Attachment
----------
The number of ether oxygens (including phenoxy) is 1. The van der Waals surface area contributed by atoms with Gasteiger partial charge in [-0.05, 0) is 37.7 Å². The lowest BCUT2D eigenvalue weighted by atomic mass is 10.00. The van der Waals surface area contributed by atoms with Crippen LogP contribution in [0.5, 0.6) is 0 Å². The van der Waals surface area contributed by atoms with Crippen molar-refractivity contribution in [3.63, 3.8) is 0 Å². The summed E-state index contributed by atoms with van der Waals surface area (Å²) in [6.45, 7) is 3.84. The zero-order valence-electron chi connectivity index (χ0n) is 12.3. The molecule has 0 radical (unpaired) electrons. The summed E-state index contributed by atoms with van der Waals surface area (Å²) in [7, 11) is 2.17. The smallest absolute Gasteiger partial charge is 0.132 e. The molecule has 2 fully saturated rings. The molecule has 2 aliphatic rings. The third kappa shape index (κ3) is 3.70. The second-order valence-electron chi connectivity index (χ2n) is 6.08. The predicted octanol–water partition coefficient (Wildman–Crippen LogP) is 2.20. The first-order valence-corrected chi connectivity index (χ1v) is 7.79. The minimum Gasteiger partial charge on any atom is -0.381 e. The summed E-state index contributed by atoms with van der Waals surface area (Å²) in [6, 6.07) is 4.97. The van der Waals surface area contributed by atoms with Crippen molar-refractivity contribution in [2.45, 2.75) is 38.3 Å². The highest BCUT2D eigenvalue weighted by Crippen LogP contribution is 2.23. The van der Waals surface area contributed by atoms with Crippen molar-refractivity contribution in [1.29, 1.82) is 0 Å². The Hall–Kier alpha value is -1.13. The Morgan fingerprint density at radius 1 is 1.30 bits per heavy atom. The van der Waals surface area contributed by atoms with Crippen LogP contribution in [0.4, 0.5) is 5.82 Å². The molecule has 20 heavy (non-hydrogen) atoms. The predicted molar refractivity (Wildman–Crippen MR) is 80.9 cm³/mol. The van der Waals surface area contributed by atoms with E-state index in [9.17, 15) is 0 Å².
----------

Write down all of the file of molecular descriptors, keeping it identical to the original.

The number of ether oxygens (including phenoxy) is 1. The van der Waals surface area contributed by atoms with Gasteiger partial charge in [-0.05, 0) is 37.7 Å². The lowest BCUT2D eigenvalue weighted by atomic mass is 10.00. The van der Waals surface area contributed by atoms with Crippen LogP contribution in [0.5, 0.6) is 0 Å². The van der Waals surface area contributed by atoms with Crippen molar-refractivity contribution in [3.63, 3.8) is 0 Å². The summed E-state index contributed by atoms with van der Waals surface area (Å²) in [6.45, 7) is 3.84. The zero-order valence-electron chi connectivity index (χ0n) is 12.3. The molecule has 0 radical (unpaired) electrons. The summed E-state index contributed by atoms with van der Waals surface area (Å²) in [7, 11) is 2.17. The smallest absolute Gasteiger partial charge is 0.132 e. The molecule has 2 fully saturated rings. The molecule has 2 aliphatic rings. The third kappa shape index (κ3) is 3.70. The second-order valence-electron chi connectivity index (χ2n) is 6.08. The predicted octanol–water partition coefficient (Wildman–Crippen LogP) is 2.20. The first-order valence-corrected chi connectivity index (χ1v) is 7.79. The minimum Gasteiger partial charge on any atom is -0.381 e. The summed E-state index contributed by atoms with van der Waals surface area (Å²) in [6, 6.07) is 4.97. The van der Waals surface area contributed by atoms with Crippen molar-refractivity contribution in [2.45, 2.75) is 38.3 Å². The highest BCUT2D eigenvalue weighted by Crippen LogP contribution is 2.23. The van der Waals surface area contributed by atoms with Crippen molar-refractivity contribution in [1.29, 1.82) is 0 Å². The Hall–Kier alpha value is -1.13. The Morgan fingerprint density at radius 1 is 1.30 bits per heavy atom. The van der Waals surface area contributed by atoms with Crippen LogP contribution in [0.4, 0.5) is 5.82 Å². The molecule has 20 heavy (non-hydrogen) atoms. The predicted molar refractivity (Wildman–Crippen MR) is 80.9 cm³/mol. The van der Waals surface area contributed by atoms with E-state index in [9.17, 15) is 0 Å².